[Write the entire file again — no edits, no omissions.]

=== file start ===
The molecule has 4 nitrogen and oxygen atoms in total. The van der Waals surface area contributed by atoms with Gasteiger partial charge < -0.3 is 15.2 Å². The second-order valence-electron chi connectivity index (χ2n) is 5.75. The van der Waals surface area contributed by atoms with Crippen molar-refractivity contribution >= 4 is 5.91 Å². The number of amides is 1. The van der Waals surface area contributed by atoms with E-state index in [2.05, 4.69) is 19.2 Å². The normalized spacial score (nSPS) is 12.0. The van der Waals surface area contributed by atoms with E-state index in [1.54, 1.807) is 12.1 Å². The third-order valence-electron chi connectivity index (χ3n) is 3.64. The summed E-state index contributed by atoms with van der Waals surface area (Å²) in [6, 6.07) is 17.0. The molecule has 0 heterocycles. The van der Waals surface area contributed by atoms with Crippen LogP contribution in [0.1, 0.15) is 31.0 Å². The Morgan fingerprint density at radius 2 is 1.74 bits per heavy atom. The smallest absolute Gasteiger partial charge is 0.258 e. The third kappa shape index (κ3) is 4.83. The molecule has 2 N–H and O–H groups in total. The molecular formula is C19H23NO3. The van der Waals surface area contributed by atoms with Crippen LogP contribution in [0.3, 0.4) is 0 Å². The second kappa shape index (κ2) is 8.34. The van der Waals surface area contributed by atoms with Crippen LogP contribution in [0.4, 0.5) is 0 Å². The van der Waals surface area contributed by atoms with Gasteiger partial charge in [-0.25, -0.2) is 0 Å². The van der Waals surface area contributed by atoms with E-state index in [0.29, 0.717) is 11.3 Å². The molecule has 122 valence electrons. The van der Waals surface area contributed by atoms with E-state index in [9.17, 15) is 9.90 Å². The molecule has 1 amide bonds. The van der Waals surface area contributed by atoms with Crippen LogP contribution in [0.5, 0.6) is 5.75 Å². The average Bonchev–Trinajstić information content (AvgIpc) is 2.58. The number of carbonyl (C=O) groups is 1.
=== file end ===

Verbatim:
The molecule has 4 nitrogen and oxygen atoms in total. The van der Waals surface area contributed by atoms with Gasteiger partial charge < -0.3 is 15.2 Å². The second-order valence-electron chi connectivity index (χ2n) is 5.75. The van der Waals surface area contributed by atoms with Crippen molar-refractivity contribution >= 4 is 5.91 Å². The number of amides is 1. The van der Waals surface area contributed by atoms with E-state index in [2.05, 4.69) is 19.2 Å². The normalized spacial score (nSPS) is 12.0. The van der Waals surface area contributed by atoms with E-state index in [1.54, 1.807) is 12.1 Å². The third-order valence-electron chi connectivity index (χ3n) is 3.64. The summed E-state index contributed by atoms with van der Waals surface area (Å²) in [6, 6.07) is 17.0. The molecule has 0 heterocycles. The van der Waals surface area contributed by atoms with Crippen LogP contribution in [0.1, 0.15) is 31.0 Å². The Morgan fingerprint density at radius 2 is 1.74 bits per heavy atom. The smallest absolute Gasteiger partial charge is 0.258 e. The third kappa shape index (κ3) is 4.83. The molecule has 2 N–H and O–H groups in total. The molecular formula is C19H23NO3. The van der Waals surface area contributed by atoms with Crippen LogP contribution in [0.3, 0.4) is 0 Å². The second kappa shape index (κ2) is 8.34. The van der Waals surface area contributed by atoms with Crippen LogP contribution in [0.4, 0.5) is 0 Å². The van der Waals surface area contributed by atoms with Gasteiger partial charge in [-0.25, -0.2) is 0 Å². The van der Waals surface area contributed by atoms with E-state index in [0.29, 0.717) is 11.3 Å². The molecule has 122 valence electrons. The van der Waals surface area contributed by atoms with E-state index in [9.17, 15) is 9.90 Å². The molecule has 1 amide bonds. The van der Waals surface area contributed by atoms with Crippen LogP contribution in [0.5, 0.6) is 5.75 Å². The average Bonchev–Trinajstić information content (AvgIpc) is 2.58. The number of carbonyl (C=O) groups is 1.